The Blue-eyed Grasses, genus Sisyrinchium, are a substantial group of flowering plants of the iris family, Iridaceae. There are between 70 to 150 species (according to different authors), all native to the New World. Several Eastern U. S. species are threatened or endangered.
The taxonomy of this genus is rather perplexing and confusing, as several of these species, such as Sisyrinchium angustifolium, form complexes with many variants named as species. More genetic research and cladistic analysis need to be performed to sort out the relationships between the species. Some species, notably S. douglasii, have been transferred to the separate genus Olsynium.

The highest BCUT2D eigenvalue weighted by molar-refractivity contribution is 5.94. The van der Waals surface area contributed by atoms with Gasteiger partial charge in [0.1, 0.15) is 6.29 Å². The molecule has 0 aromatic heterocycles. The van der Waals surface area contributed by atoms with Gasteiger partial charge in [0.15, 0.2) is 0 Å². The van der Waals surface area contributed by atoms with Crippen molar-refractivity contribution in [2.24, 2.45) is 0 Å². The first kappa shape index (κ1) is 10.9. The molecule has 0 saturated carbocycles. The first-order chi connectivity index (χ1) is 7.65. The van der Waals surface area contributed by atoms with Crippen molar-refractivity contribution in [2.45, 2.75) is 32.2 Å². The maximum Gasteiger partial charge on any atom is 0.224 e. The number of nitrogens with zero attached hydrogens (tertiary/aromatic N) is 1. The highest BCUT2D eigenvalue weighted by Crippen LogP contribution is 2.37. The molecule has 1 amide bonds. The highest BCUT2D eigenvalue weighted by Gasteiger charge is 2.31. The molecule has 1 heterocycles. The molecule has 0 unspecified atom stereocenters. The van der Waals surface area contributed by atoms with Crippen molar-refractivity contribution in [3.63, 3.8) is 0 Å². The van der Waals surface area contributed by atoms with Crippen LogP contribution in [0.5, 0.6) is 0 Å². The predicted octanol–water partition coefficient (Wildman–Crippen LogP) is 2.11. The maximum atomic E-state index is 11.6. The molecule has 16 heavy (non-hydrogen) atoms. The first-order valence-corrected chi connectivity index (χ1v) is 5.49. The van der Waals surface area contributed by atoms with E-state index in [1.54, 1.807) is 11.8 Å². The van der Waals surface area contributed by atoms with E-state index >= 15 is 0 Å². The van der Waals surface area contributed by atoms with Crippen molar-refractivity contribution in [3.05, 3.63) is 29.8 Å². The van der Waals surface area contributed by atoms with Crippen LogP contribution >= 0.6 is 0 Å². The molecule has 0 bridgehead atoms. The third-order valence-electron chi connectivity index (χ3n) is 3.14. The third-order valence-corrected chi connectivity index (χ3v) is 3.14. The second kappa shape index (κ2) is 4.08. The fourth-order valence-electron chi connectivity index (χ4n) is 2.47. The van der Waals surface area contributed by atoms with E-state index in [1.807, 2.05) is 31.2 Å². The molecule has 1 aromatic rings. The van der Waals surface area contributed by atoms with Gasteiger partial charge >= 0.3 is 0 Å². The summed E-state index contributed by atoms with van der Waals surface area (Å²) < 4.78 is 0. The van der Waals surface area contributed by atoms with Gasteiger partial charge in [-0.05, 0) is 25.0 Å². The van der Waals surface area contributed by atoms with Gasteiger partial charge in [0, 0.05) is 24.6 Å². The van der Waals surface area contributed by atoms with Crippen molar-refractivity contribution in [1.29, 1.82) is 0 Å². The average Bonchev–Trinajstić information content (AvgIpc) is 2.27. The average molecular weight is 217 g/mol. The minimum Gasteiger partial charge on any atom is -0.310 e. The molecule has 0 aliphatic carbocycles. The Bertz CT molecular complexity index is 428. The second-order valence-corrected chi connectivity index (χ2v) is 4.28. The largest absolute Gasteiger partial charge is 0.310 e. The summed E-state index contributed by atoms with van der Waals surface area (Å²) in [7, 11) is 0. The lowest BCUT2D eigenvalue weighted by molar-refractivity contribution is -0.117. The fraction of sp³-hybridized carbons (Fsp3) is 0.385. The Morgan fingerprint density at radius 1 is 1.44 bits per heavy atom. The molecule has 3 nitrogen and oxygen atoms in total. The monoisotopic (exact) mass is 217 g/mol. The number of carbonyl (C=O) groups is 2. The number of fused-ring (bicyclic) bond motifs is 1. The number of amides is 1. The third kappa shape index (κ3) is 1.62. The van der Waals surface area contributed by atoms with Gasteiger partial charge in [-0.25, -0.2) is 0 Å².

The name Sisyrinchium is derived from the Greek words sys (pig) and "rhynchos" (nose), referring to the habit of pigs grubbing the roots.
These are not true grasses, but many species are low-growing, and the leaves of some appear to be grass-like; and they do often grow on grasslands. Many species resemble irises, to which they are more closely related. Most species grow as perennial plants, from a rhizome, though some are short-lived (e.g. S. striatum), and some are annuals (e.g. S. iridifolium).
The flowers are relatively simple and often grow in clusters.
Many species, particularly the South American ones, are not blue, despite the common name. Flower colours in the genus includes white, yellow, and purple, as well as blue, often with a contrasting centre. Of the species in the United States, the Western Blue-eyed Grass, Sisyrinchium bellum, is sometimes found with white flowers, while the California Golden-eyed Grass, Sisyrinchium californicum, has yellow flowers.